POLICE Scotland has issued an apology after it was accused of "ignoring freedom of expression" by forcing the removal of pro-Palestinian photographs at an Edinburgh church exhibition following complaints they were anti-Semitic.

It comes just over two weeks after Police Scotland was rapped in a watchdog probe following complaints over its "interference" with the Scottish Palestine Solidarity Campaign. (SPSC) The Police Investigations and Review Commissioner (Pirc) told the force to consider whether three officers' actions were lawful and a breach of human rights.

HeraldScotland:

Now Police Scotland has upheld complaints about officers' forcing the removal of photographs from a Network of Photographers for Palestine (NPP) exhibition outside the St John's Episcopal Church in Princes Street, Edinburgh which the group described as "artistic censorship".

A complaint finding said that two officers and their sergeant have been given "corrective advice and guidance".

The exhibition was set up to mark the 100th anniversary of the Balfour Declaration, a British government public statement made during World War I, to announce support for the establishment of a "national home" for the Jewish people in Palestine, then part of the Ottoman Empire. It also aimed to highlight how the declaration laid the foundations for "the Zionist state of Israel as it is today" and how it affects the lives of millions of Palestinians.

HeraldScotland:

A church official said at the time that the police demanded they take down all 22 photographs but managed to negotiate to have only what was considered the more provocative images removed.

A complaint was lodged after NPP accused officers of "censorship or artistic expression" by insisting on the removal of some pictures in the Fringe display in August all of which they said had already appeared in the public domain. It was known that Rev Markus Dünzkofer, rector of St. John's and a church manager were accused of racism by one individual over the exhibition.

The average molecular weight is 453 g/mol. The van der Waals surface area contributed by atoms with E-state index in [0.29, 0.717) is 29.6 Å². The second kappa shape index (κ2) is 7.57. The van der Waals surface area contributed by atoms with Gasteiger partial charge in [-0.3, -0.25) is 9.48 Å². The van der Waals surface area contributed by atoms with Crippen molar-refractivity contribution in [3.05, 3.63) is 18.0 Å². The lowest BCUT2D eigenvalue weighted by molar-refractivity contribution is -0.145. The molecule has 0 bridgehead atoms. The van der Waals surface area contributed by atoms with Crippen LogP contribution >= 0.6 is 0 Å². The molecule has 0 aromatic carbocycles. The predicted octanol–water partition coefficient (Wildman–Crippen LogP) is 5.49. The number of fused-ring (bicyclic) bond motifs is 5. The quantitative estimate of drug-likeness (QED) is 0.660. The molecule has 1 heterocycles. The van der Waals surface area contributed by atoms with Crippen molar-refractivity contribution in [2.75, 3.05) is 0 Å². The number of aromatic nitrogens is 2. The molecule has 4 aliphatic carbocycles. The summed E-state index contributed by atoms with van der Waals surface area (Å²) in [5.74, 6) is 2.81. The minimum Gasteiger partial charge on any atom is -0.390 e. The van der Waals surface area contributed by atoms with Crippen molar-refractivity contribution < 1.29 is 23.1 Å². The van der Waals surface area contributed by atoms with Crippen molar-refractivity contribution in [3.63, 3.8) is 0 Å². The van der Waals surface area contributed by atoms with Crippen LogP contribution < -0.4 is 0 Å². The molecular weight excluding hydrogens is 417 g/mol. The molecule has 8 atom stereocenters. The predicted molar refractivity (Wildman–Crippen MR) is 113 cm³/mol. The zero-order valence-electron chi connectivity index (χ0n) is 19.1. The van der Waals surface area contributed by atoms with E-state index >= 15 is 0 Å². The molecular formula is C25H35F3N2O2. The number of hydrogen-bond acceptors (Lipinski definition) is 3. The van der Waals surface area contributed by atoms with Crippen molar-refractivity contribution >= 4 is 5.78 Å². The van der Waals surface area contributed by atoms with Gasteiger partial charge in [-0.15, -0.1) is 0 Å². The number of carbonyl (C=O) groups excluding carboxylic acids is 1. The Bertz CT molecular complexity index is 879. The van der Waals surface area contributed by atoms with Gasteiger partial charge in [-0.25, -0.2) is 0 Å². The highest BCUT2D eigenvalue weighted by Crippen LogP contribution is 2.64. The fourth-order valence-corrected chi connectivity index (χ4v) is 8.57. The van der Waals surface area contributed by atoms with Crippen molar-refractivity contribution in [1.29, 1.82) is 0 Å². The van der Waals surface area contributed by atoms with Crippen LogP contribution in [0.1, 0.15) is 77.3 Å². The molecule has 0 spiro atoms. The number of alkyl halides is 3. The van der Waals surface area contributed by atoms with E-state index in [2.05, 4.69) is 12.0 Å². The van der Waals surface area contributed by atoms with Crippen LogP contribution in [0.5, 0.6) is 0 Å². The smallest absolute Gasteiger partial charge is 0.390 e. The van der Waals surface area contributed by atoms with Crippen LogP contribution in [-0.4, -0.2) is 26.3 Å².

A police complaint finding from Superintendent Richard Thomas of Police Scotland's Edinburgh Division found that following a complaint about the exhibition, officers found two images that were "particularly graphic" and a discussion with the church manager, reached a compromise that as it was thought the exhibition was finished, all the images would be removed.

But the police report says it was later discovered that the exhibition was not finished and it was decided to put the pictures back up.

But the officers insisted that two of the 11 picture "that were particularly graphic in their opinion, could be put back up.

The most graphic of the shots related to the killing of a disarmed Palestinian Abed al Fatah a-Sharif – who had been shot and incapacitated during a stabbing attack on an Israeli soldier at the West Bank city of Hebron last year. The soldier was convicted of manslaughter earlier this year.

HeraldScotland:

A picture of the scene similar to this was taken down from the exhibition

The report says: "On the balance of the available evidence, I conclude that your complaint is upheld as the officers advised that two images should not be put back on display. I apologise for the officers actions on that day and also for the consternation this has caused yourself and your group.

"Having spoken to the independent witnesses they are all of the opinion that the officers acted in good faith."

Supt Thomas said a memo to staff would be issued "advising them of the correct course of action, should they be involved in similar circumstances."

Phil Chetwynd of NPP said: "For the second time in as many months Police Scotland has been found wanting in its actions towards campaigners for Palestinian rights in Scotland.

“Malicious and false claims of anti-semitism now occur all too frequently in Scotland, and the police really need to clarify their position in dealing with such claims.

"It seems that they may be hamstrung by the use of a particular definition of anti-semitism that is confused and contradictory."

HeraldScotland:

The PIRC earlier this month ordered Police Scotland to appoint independent officers to entirely re-examine complaints made about interference with the SPSC.

It found that one uniformed sergeant’s unannounced visit to a SPSC meeting to give advice to activists in a cinema turned out to be an information-gathering exercise, which was recorded on force systems along with an individual’s personal details.

In a separate visit to one SPSC member’s house by a police sergeant and inspector, a warning was given that he should not to take part in a planned supermarket protest. The watchdog has now told the force to consider whether the three officers’ actions were unlawful and a breach of human rights.

And a ban on SPSC protesters entering a court room explained as due to "potential public order issues" to the complainers was described by the Police Investigations and Review Commissioner as "not adequately reasoned" as earlier police responses said the demonstrations were "lawful and peaceful" with no arrests.

The PIRC found the force had not handled three of six complaints from the SPSC about "force interference" to a reasonable standard and have been asked to reconsider its responses.